Would we be better off as a society if we embraced “Be Kind”?

I’ve recently seen several people with a shirt on proudly emblazoned with the phrase, “Be kind” or “Be nice.” It sounds so simple, doesn’t it? Just be kind! That makes so much sense. We’d have a much happier society if we were all just nicer. Right?

It sounds great except for this small thing called “definitions.” What does it mean to be kind? And does it mean different things to different people? I must have missed the memo, but it seems as if this is officially the 11th commandment that has been introduced into the canon of Christianity 10 minutes ago. If you were to speak to many Christians these days, I’d say they most definitely got this imaginary memo.

What’s your interpretation?

The biggest problem with throwing around the phrase, “Be kind” is that it leaves so much up to interpretation and doesn’t really consider context. For example, imagine someone is out walking their dog and another person comes up out of nowhere to shove them off of their normal walking path, coming at them screaming and waving their arms like a crazy. Additionally they’re vehemently bossing them around, telling that person to turn back around on the path and get home.

More than anything, it sure would seem as if the person doing the shoving is extremely rude. Definitely not the kind thing to do, and actually a bit looney. What’s the big deal? A person minding their own business, walking their dog shouldn’t give anyone cause to shove and yell at said person! And besides, they’re in the dog owner’s own neighborhood. Nothing is currently happening, and the chances of anything happening in the near future seems bogus at best. As well as the fact that said person knows what they’re doing, no need to freak out and try to impose someone else’s fears or convictions on them.

Looking further up the road

But what if you later find out that the shoving person had just come from further up the routine walking path of that dog walker and knew he was about to step into the view of some lions. Perhaps the crazy person didn’t have a chance to fully communicate everything, but she was just trying to protect that person and their dog from imminent danger. Would that, and for that matter SHOULD that, change your perception of the shoving maniac? Would that gesture of shoving and yelling now be considered “kind”?

Being kind is not always clear cut

Being kind is always a posture that we should be fulling embracing. But again, being nice is clearly not always straight forward. Sometimes being nice, with or without the full context, falls flat and doesn’t work. Other times, your kindness is received the wrong way. At the end of the day, being kind can be perceived in a variety of ways, depending on who’s receiving the “kindness” and whether or not they appreciate the actions or words imposed. Which can be very frustrating!

What about, “Be holy”?

You know what I was thinking would be a much better phrase to have on a shirt? How about “Be Holy”? Or what about “Be Righteous”? Does that sound a bit harsh? Well, initially it did to me (anyone else?). And even though I agreed with the sentiment, it still felt a bit overbearing and self righteous. But after thinking about it, I realized that as a Believer, our goal is to be holy (1 Peter 1:15-16), not to be kind/nice. Obviously not to the to exclusion of kindness, but we must be sure to set our priorities straight.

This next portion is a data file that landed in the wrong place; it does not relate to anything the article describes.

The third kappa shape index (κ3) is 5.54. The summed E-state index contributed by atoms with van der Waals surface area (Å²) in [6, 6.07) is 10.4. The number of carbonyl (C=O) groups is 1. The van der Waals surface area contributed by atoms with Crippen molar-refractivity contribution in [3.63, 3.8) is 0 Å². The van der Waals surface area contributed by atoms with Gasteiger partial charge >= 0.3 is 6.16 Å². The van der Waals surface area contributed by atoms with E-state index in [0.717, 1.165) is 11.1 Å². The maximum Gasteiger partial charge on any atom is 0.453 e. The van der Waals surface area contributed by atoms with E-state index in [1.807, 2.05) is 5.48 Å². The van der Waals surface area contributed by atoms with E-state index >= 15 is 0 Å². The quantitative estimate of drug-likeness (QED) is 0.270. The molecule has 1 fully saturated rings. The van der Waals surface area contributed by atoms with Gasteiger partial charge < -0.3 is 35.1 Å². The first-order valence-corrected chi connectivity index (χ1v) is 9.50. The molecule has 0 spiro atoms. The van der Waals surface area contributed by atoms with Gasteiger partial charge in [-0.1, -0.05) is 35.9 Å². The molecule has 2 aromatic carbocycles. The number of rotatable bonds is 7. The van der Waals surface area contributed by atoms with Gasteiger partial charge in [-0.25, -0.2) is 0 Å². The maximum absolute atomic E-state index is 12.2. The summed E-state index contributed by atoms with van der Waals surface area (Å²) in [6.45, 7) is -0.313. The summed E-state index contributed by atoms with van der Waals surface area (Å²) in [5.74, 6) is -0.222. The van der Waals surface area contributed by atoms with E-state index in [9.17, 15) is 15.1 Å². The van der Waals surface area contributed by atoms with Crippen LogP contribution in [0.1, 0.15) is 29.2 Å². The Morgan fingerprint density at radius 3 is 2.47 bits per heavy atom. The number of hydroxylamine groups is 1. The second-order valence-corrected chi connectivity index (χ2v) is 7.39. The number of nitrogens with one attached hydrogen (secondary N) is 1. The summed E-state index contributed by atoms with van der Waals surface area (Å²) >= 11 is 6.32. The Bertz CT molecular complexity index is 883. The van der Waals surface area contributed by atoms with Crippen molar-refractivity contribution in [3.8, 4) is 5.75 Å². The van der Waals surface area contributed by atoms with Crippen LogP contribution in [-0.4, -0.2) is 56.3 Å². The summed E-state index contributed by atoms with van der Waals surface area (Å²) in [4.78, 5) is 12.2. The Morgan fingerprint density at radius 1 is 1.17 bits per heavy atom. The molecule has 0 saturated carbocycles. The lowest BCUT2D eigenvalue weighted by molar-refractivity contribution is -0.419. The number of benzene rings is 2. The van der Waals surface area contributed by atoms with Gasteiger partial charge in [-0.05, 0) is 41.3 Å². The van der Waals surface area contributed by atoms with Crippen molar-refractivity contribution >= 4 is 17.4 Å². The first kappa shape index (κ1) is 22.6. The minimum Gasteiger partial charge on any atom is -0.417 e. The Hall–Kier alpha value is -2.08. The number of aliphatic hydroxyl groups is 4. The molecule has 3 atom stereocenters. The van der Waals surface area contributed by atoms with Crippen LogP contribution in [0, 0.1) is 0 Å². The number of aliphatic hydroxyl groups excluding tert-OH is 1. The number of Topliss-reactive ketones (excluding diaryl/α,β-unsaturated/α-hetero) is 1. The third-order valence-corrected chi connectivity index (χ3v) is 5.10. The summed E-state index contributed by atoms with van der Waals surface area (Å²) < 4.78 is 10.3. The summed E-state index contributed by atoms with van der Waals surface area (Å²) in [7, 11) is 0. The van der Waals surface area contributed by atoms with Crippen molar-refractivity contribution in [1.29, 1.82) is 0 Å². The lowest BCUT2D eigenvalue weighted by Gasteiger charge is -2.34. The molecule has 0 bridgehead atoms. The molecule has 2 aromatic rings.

Our world is all about affirming what feels good or right to us, or to others around us. Everything is subjective and there is no objective Truth. In other words, if we can go back to our example from above, the “nice” thing to do in the make-believe subjective world we live in is to never point out the offending lion. “Who cares?” is what most would say. The person walking their dog just wants to be left alone and in peace! They are walking in their truth of a safe and secure neighborhood with no lions. Stop that fear-mongering! Besides, pointing out the lion could be perceived as bigoted. Or maybe someone would say it’s racist. Or “fill-in-the-blank”-phobic. Just be NICE! Don’t be such a crazy jerk.

But in reality, the “nice” thing to do is grounded in truth. And the holy, good, and righteous choice in a dangerous situation where harm is coming in the general direction of someone who may not know, is to tell them the truth. Even when the Truth may hurt. And even when the truth goes against the immediate perception of the person we’re trying to reach.

There really is a lion out there

There certainly is a lion around us all, and he is ready and eager to devour us (1 Peter 5:8). I pray we listen to God’s Word, and focus more on being holy than we are being kind.

You know who is a great example of someone elevating holiness over “kindness”? Nate Saint. He could have been nice and just left those Auca’s alone all those years ago. Those people were fine! Why try and intrude on their culture? Except for the inconvenient fact that they speared each other frequently as well as any intruder who came their way. But whatever, those are just incidental details, right? In any event, those natives of Ecuador wanted to be left alone, so it would have been much nicer for Mr. Saint and his friends to have stayed away. But praise God, Nate Saint and 4 other men chose to be “holy” and obedient rather than exclusively being “kind.” And I guarantee, those Auca’s are so thankful they made that choice.

I pray we all follow this example, and ultimately Christ’s example. We are to be holy as He is holy. Amen?

©2024 Mud Hen Mama


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